Work is underway on what is probably London’s largest basement but, while the space may be completed next year, it is likely to be a number of years before it is pressed into service. GE visited Heathrow to find out more.
Managing break out of 50,000m3 of concrete, construction of 502 linear metres of diaphragm wall and 350,000m3 of earthworks for a new 200m long, 100m wide and 16.5m deep basement is always going to be a challenge. But place that structure airside in the middle of a busy airport taxiway, close to operational buildings and the challenge is more than just technical – there are logistical and security issues that need to be carefully managed too.
These are exactly the problems that Heathrow Airport’s Kilo project is currently contending with in a bid to future proof baggage and passenger transport facilities at Terminal 2, as well as maximise aircraft stand space. Ferrovial has been working on the scheme for two years with an estimated £6M invested in enabling works so far but the ground engineering work on site by Cementation Skanska only got underway in May this year.
The need for this scale of work may not be immediately obvious to the casual observer but the £300M Kilo Apron and Substructure projects brings together two business cases that combine a number of objectives.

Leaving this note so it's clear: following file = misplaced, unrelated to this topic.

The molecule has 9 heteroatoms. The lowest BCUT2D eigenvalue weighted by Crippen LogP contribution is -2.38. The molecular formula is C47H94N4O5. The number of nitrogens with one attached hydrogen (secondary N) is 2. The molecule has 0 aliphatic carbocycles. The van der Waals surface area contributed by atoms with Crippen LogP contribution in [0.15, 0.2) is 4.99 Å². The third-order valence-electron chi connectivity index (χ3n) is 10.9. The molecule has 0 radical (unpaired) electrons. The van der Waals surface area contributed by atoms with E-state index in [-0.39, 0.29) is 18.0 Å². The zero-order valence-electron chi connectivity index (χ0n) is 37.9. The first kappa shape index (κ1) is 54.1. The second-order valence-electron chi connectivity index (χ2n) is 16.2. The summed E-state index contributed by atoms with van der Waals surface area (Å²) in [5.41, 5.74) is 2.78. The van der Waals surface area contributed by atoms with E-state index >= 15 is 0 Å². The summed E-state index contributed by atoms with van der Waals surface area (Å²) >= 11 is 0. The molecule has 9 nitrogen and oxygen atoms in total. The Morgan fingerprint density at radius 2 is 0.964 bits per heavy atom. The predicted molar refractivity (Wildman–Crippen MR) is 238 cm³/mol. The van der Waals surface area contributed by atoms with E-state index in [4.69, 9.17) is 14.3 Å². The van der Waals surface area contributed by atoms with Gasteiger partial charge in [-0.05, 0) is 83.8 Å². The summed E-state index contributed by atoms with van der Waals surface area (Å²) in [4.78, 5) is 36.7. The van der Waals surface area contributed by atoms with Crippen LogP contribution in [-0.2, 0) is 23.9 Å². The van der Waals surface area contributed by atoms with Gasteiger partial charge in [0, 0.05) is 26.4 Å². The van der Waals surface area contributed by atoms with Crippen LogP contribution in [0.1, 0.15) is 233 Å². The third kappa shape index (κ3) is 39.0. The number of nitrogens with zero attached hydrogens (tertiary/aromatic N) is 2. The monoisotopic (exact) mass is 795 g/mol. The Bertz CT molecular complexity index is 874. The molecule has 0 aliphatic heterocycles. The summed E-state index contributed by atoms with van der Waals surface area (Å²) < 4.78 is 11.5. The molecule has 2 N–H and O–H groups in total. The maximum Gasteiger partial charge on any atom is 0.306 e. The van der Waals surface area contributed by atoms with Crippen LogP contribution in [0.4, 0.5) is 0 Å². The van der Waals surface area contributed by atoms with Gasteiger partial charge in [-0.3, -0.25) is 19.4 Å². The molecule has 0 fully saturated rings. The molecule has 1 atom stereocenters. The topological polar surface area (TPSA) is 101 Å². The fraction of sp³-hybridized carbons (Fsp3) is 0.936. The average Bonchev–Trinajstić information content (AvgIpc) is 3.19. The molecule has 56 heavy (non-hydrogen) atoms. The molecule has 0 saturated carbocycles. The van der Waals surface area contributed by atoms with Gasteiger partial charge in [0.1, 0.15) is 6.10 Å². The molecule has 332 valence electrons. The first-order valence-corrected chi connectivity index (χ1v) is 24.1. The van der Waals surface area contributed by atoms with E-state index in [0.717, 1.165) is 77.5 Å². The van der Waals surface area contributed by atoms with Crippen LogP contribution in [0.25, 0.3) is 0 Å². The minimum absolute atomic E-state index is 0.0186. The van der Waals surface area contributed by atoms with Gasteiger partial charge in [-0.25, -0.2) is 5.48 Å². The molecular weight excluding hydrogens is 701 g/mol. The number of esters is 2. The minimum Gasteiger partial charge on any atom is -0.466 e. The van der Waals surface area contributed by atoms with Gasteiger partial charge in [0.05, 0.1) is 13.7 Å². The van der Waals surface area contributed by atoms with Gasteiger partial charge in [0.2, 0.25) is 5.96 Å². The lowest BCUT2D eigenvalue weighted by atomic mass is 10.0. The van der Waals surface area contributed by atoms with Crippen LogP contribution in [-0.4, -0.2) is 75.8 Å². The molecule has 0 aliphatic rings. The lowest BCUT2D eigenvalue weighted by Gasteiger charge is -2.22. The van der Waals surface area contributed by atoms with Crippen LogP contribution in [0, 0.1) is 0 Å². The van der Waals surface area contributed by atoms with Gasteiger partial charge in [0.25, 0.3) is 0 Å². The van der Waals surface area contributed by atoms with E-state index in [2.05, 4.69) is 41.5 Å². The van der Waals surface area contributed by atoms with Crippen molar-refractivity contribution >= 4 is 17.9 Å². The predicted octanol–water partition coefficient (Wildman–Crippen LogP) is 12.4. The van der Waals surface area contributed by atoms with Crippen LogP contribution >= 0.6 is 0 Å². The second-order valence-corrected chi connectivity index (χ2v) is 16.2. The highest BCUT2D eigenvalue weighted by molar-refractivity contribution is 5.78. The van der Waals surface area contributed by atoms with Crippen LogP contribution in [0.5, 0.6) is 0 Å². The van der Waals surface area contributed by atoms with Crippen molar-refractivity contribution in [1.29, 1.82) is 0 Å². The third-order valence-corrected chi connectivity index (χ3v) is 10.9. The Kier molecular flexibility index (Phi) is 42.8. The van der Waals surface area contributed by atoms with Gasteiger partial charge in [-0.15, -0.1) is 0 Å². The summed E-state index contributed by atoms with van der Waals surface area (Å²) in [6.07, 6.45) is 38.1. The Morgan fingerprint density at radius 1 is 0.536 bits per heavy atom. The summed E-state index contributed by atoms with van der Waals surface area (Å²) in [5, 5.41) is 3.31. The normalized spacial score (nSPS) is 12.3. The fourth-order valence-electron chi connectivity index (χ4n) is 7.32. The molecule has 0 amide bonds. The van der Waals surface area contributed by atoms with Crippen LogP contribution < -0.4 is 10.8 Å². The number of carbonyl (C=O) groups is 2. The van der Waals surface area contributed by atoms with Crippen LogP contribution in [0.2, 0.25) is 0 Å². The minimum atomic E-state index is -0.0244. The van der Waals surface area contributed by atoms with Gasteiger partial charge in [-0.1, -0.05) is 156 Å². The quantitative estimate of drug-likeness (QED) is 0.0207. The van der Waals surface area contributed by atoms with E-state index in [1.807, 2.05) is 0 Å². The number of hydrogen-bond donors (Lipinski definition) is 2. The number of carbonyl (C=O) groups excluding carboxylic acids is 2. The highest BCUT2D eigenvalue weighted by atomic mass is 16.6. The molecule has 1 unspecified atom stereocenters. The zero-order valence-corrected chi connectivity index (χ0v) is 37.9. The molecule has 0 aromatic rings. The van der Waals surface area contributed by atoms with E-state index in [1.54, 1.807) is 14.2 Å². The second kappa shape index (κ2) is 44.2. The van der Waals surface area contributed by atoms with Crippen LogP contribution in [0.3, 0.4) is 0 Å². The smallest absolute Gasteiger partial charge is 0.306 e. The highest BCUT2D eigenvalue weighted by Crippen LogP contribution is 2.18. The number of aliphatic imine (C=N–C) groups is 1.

“The project will create the through Kilo taxi lane and new pier stands through demolition of the Eurobuildings that linked Terminal 1 with Terminal 2 but blocked the taxiway and added to airfield logistics,” says Ferrovial project lead Antonio Izcara.
“The Eurobuildings were 260m long and were and operational pier built in 1996. They the first link between Terminal 1 and Terminal 2.
“The project will also add extra stand capacity with seven new stands capable of servicing the largest aircraft, including the A380.”
The other driver for the Kilo project is to safeguard space below ground for baggage facilities for Terminal 2, which currently using Terminal 1. The new baggage hall below the Kilo taxiway will create storage for 10,000 bags under the early baggage storage plan.
“Terminal 2 currently handles 20,000 bags a day,” says Heathrow Airport senior project manager Simon Newland. “The project is part of the airport’s masterplan for 2035 and combines with other safeguarded space under Terminal 2B.”
Around a third of the safeguarded space is for a track transit system to take passengers from Terminal 2 to Terminal 2B. In the future is could also connect with Terminal 2C, if and when that is built.
“Work on the Kilo project started in August 2016 and the first of the new stands were handed over in December last year with the next three due for completion later this autumn and the whole above ground element operational by 2023,” says Newland.